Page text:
Until I took over her role in August 2009, the Allens team was led by Holly van den Heuvel, then a senior associate and now at the Victorian Bar. By the time she left for the Bar, Holly had developed a relationship with Neville that was vital to the running of the case. This relationship was largely forged through at times very confronting sessions with Neville, in which he recounted his story - parts of which were long-suppressed and very painful.
For Neville, whose life has been marked by tragedy and regular upheaval, the creation of an environment in which he felt secure and comfortable was essential. Managing the transition from Holly to me had to be handled delicately.
After assuming Holly's role (Holly continued to work on the case as Jack Rush QC's junior barrister), I developed a strong and trusting relationship with Neville. Without the level of trust and understanding that developed between the team and Neville, I am certain that the outcome we achieved would have been impossible.
As with any long-running matter in a big firm, the composition of the team changed over time, with junior lawyers rotating into other departments and moving in other directions. The particular sensitivities of this case, however, necessitated that we attempt to minimise any rupturing of relationships. Accordingly, Tim Goodwin, a lawyer who would ordinarily have moved off the matter following his rotation into a new department, remained part of the team through to settlement. Tim, who is himself Aboriginal, brought valuable insights into Aboriginal culture and, along with Andrew Barraclough and the other Allens lawyers involved, poured time and effort into getting to know Neville and understand his motivations.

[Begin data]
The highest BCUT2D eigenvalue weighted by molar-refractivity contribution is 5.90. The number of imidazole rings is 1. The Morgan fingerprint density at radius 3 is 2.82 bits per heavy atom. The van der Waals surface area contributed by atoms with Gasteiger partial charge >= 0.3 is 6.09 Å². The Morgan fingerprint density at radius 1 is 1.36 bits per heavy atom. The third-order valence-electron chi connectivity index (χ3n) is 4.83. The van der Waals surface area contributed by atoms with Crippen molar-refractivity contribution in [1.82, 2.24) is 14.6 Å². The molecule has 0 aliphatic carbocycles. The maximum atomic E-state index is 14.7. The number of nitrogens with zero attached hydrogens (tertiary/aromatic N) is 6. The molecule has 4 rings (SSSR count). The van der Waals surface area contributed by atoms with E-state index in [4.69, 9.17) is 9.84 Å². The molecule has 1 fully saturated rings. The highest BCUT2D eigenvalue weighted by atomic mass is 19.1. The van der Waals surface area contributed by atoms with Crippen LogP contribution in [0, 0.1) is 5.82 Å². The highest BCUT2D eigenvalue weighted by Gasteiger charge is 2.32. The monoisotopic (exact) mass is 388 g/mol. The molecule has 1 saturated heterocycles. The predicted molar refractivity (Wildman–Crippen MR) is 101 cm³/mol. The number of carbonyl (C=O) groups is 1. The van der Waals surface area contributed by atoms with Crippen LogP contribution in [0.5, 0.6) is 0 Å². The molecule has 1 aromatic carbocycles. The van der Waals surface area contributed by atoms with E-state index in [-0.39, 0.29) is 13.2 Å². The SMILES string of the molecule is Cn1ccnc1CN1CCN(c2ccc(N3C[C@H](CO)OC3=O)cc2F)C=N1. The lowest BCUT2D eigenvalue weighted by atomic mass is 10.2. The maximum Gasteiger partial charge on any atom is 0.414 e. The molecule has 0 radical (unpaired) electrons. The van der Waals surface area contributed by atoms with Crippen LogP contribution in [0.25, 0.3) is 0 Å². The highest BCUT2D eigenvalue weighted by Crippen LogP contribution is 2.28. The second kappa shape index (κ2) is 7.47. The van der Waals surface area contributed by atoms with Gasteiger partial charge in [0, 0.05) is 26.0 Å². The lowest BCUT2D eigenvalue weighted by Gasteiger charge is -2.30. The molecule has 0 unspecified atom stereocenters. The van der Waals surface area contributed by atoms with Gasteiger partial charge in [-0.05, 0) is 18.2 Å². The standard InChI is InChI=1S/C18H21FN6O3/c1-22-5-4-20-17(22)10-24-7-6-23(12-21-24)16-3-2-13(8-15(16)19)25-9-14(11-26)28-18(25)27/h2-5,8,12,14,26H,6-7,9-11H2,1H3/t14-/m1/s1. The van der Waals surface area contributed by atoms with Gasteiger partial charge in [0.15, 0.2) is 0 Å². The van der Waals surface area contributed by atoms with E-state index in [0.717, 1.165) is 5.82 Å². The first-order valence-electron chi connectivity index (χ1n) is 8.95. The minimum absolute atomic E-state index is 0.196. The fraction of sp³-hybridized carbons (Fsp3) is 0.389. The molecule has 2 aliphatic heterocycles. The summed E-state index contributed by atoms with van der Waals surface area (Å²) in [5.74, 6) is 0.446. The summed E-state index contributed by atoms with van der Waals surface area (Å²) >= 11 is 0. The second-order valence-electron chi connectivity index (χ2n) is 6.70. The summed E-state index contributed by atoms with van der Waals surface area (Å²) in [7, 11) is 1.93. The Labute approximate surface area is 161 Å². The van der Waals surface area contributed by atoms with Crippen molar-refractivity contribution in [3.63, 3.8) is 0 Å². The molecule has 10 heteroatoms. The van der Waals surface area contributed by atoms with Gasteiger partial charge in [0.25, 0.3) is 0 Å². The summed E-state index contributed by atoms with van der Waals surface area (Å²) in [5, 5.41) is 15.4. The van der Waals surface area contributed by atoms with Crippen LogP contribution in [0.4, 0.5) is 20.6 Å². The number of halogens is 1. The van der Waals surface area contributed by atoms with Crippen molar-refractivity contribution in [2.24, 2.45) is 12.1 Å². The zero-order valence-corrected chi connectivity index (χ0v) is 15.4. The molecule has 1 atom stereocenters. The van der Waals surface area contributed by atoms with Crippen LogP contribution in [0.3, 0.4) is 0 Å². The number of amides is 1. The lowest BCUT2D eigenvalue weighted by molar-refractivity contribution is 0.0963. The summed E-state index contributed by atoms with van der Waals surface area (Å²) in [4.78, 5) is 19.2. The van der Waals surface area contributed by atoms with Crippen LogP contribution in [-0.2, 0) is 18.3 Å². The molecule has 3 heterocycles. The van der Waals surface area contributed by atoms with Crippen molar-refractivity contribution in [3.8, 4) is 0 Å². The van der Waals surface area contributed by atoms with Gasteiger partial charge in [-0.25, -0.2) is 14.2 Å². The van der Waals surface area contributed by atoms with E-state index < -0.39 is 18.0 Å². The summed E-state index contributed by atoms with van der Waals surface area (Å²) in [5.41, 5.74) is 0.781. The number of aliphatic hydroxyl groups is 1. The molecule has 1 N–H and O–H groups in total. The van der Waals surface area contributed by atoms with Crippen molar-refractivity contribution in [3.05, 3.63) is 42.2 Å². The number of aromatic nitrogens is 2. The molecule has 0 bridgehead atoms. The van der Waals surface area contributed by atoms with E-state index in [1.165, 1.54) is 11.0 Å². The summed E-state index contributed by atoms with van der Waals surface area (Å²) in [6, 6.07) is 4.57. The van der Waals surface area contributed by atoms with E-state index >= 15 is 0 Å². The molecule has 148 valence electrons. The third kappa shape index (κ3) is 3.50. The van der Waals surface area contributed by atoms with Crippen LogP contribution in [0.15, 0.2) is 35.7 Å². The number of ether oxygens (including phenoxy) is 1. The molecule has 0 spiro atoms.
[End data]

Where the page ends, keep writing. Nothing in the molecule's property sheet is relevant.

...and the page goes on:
The legal issues we confronted were varied and complex, including difficult questions of statutory liability, causation and assessment of damages. Given the passage of time, we also encountered difficult statute of limitations issues.
While unlikely to open any "floodgates", what the settlement of this case shows is the willingness of this State Government to consider cases on their individual merits and to be open to negotiating settlements that properly recognise those merits, including by apologising for the conduct of the relevant authority.
The apology given in this case has been immensely healing for Neville and for his community.